Methods:  We randomly assigned 1000 adult patients who were anticipated to require mechanical ventilation beyond the day after recruitment in the ICU to receive conservative or usual oxygen therapy. In the two groups, the default lower limit for oxygen saturation as measured by pulse oximetry (Spo2) was 90%. In the conservative-oxygen group, the upper limit of the Spo2 alarm was set to sound when the level reached 97%, and the Fio2 was decreased to 0.21 if the Spo2 was above the acceptable lower limit. In the usual-oxygen group, there were no specific measures limiting the Fio2 or the Spo2. The primary outcome was the number of ventilator-free days from randomization until day 28.
Results:  The number of ventilator-free days did not differ significantly between the conservative-oxygen group and the usual-oxygen group, with a median duration of 21.3 days (interquartile range, 0 to 26.3) and 22.1 days (interquartile range, 0 to 26.2), respectively, for an absolute difference of -0.3 days (95% confidence interval [CI], -2.1 to 1.6; P = 0.80). The conservative-oxygen group spent more time in the ICU with an Fio2 of 0.21 than the usual-oxygen group, with a median duration of 29 hours (interquartile range, 5 to 78) and 1 hour (interquartile range, 0 to 17), respectively (absolute difference, 28 hours; 95% CI, 22 to 34); the conservative-oxygen group spent less time with an Spo2 exceeding 96%, with a duration of 27 hours (interquartile range, 11 to 63.5) and 49 hours (interquartile range, 22 to 112), respectively (absolute difference, 22 hours; 95% CI, 14 to 30). At 180 days, mortality was 35.7% in the conservative-oxygen group and 34.5% in the usual-oxygen group, for an unadjusted odds ratio of 1.05 (95% CI, 0.81 to 1.37).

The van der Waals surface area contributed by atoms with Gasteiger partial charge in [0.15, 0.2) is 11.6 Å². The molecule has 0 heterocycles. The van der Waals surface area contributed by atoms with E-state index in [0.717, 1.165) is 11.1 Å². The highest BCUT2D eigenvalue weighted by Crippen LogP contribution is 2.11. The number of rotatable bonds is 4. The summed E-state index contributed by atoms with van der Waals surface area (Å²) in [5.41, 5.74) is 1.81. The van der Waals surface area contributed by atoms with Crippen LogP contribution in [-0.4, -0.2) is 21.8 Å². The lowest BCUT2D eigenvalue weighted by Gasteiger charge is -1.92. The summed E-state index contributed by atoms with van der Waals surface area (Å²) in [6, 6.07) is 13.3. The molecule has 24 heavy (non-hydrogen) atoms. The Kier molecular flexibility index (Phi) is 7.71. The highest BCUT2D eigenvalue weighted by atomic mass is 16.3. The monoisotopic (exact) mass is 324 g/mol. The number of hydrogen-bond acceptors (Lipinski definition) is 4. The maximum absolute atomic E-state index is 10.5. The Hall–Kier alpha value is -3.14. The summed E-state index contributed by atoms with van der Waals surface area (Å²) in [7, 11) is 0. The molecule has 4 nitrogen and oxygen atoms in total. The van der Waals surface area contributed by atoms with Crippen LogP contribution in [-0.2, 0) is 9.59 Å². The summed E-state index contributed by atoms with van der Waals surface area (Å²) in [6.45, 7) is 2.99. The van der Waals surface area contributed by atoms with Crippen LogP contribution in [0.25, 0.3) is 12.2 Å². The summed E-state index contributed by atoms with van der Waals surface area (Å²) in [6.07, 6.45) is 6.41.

Conclusions:  In adults undergoing mechanical ventilation in the ICU, the use of conservative oxygen therapy, as compared with usual oxygen therapy, did not significantly affect the number of ventilator-free days.

The printed copy of the New England Journal of Medicine is available in the Health Care Library on D Level of Rotherham Hospital.

Effect of an ICU Diary on Post traumatic Stress Disorder Symptoms Among Patients Receiving Mechanical Ventilation: A Randomized Clinical Trial.

This research by Garrouste-Orgeas and colleagues was published in JAMA during July 2019.
Importance:  Keeping a diary for patients while they are in the intensive care unit (ICU) might reduce their posttraumatic stress disorder (PTSD) symptoms.
Objectives:  To assess the effect of an ICU diary on the psychological consequences of an ICU hospitalization.
Design, Setting, and Participants:  Assessor-blinded, multicenter, randomized clinical trial in 35 French ICUs from October 2015 to January 2017, with follow-up until July 2017. Among 2631 approached patients, 709 adult patients (with 1 family member each) who received mechanical ventilation within 48 hours after ICU admission for at least 2 days were eligible, 657 were randomized, and 339 were assessed 3 months after ICU discharge.
Interventions:  Patients in the intervention group (n = 355) had an ICU diary filled in by clinicians and family members. Patients in the control group (n = 354) had usual ICU care without an ICU diary.
Main Outcomes and Measures:  The primary outcome was significant PTSD symptoms, defined as an Impact Event Scale-Revised (IES-R) score greater than 22 (range, 0-88; a higher score indicates more severe symptoms), measured in patients 3 months after ICU discharge. Secondary outcomes, also measured at 3 months and compared between groups, included significant PTSD symptoms in family members; significant anxiety and depression symptoms in patients and family members, based on a Hospital Anxiety and Depression Scale score greater than 8 for each subscale (range, 0-42; higher scores indicate more severe symptoms; minimal clinically important difference, 2.5); and patient memories of the ICU stay, reported with the ICU memory tool.